Review: The Heat
REVIEW: I had high hopes for THE HEAT. It should have been good. It’s director Paul Feig’s follow-up to BRIDESMAIDS which was one of my favorite movies of 2011 and the film that made a star out of Melissa McCarthy, who he’s reteamed with here. Bringing Sandra Bullock on board- herself riding a career high after winning an Oscar for THE BLIND SIDE- seemed like an inspired choice. Most importantly, the red-band trailer was funny. Really funny. What happened?
It’s amazing how the same jokes that worked in a frenetic two minute trailer (“are we engaged? Because you just gave me a ring muthf*cka!”) can just fall flat cut into a close to two-hour comedy. Despite the talent both behind and in front of the camera, THE HEAT really doesn’t work at all. Both McCarthy and Bullock try their best to wring a few laughs out of the material, and occasionally succeed, but overall this is just a mess.
THE HEAT just drags and drags, spending way too much time on a drug caper no one will care about, and pretty much disappeared from my memory five minutes after the credits started to roll. Feig seems to be trying to make Bullock and McCarthy into a new buddy-cop team to be reckoned with, but tonally this seems off. Most of the time THE HEAT is meant as a broad comedy, with both stars playing up the comedy (which in itself seems like a problem, as you need a “straight person” rather than two “funny ones”). Then, THE HEAT takes a detour into action movie territory with a mean spirited henchman, a gruesome torture scene, and occasional blasts of violence that are jarring in such an otherwise light movie. And what’s with the obsession these days with shooting bad guys in the groin? Wasn’t that already done in 21 JUMP STREET? And then they mix dopey comedy and physical gags into the violence, making for an awkward, off-putting mix.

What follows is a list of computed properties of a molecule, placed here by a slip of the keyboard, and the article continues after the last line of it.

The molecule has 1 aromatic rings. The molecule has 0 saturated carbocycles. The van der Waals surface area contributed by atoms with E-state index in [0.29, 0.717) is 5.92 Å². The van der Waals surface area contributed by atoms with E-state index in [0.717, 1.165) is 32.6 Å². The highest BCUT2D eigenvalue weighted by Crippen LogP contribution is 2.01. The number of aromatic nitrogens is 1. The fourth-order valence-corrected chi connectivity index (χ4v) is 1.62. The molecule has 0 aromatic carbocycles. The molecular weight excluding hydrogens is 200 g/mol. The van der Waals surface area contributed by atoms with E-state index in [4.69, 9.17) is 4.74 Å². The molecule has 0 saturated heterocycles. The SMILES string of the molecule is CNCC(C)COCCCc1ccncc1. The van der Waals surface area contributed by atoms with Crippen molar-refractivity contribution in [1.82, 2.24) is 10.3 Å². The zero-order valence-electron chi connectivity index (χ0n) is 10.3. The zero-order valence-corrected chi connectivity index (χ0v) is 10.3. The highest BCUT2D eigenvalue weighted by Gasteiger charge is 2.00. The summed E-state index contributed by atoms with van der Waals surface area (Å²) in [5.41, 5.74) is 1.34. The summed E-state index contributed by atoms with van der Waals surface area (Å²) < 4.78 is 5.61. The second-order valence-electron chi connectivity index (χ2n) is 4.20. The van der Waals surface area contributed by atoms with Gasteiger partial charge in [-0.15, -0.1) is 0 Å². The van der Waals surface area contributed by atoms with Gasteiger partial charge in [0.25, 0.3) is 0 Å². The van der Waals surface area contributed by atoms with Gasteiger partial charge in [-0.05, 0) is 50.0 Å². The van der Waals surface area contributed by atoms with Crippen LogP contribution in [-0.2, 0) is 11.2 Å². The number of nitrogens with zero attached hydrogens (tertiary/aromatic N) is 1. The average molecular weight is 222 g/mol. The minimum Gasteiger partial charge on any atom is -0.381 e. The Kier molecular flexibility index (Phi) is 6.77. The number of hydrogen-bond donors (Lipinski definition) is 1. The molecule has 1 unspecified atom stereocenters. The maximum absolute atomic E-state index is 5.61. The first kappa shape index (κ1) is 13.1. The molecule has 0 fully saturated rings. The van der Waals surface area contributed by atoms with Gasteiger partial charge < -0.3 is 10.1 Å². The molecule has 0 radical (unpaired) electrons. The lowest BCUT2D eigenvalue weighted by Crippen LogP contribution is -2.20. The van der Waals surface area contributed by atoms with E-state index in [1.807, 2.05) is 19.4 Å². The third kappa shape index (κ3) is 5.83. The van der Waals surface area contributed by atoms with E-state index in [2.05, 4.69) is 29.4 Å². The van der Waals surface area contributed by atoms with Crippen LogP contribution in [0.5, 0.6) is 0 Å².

In its defense, THE HEAT certainly isn’t too much of an ordeal to sit through, but it’s hopelessly mediocre. It has a few moments of inspired lunacy. The best part of the film all revolve around McCarthy’s blue-collar Boston family, with her older brother played by Michael Rappaport being tied to the drug-dealing baddies. Jane Curtin is funny as her foul-mouthed mother, who drives around listening to (what else?) Boston’s ‘More than a Feeling’. Joey McIntyre (that’s right) from New Kids on the Block, is hilarious as her family’s most profane member. In another bit of “outside the box” casting that really works, Thomas F. Wilson (BIFF!) from BACK TO THE FUTURE shows up as McCarthy’s brow-beaten boss, and he gets a lot of THE HEAT’s funniest lines, all delivered in a low-key, offhand way that’s the subtlest and most effective humor in the film.
It’s a real drag giving THE HEAT a bad review as I was really hoping Feig and McCarthy would be able to pull this off. McCarthy deserves better big-screen vehicles than this and IDENTITY THIEF, while Bullock seems game to poke fun at herself (and at forty-nine she looks at least a decade younger). THE HEAT had potential, but it’s no LETHAL WEAPON, or more appropriately for the tone, 21 JUMP STREET. It has more in common with bad nineties comedies like V.I WARSHAWSKI. Too bad, this could have been a nice bit of counter-programing.
|Extra Tidbit:||If GRAVITY's as good as I'm hearing, Bullock could find herself with another Oscar.|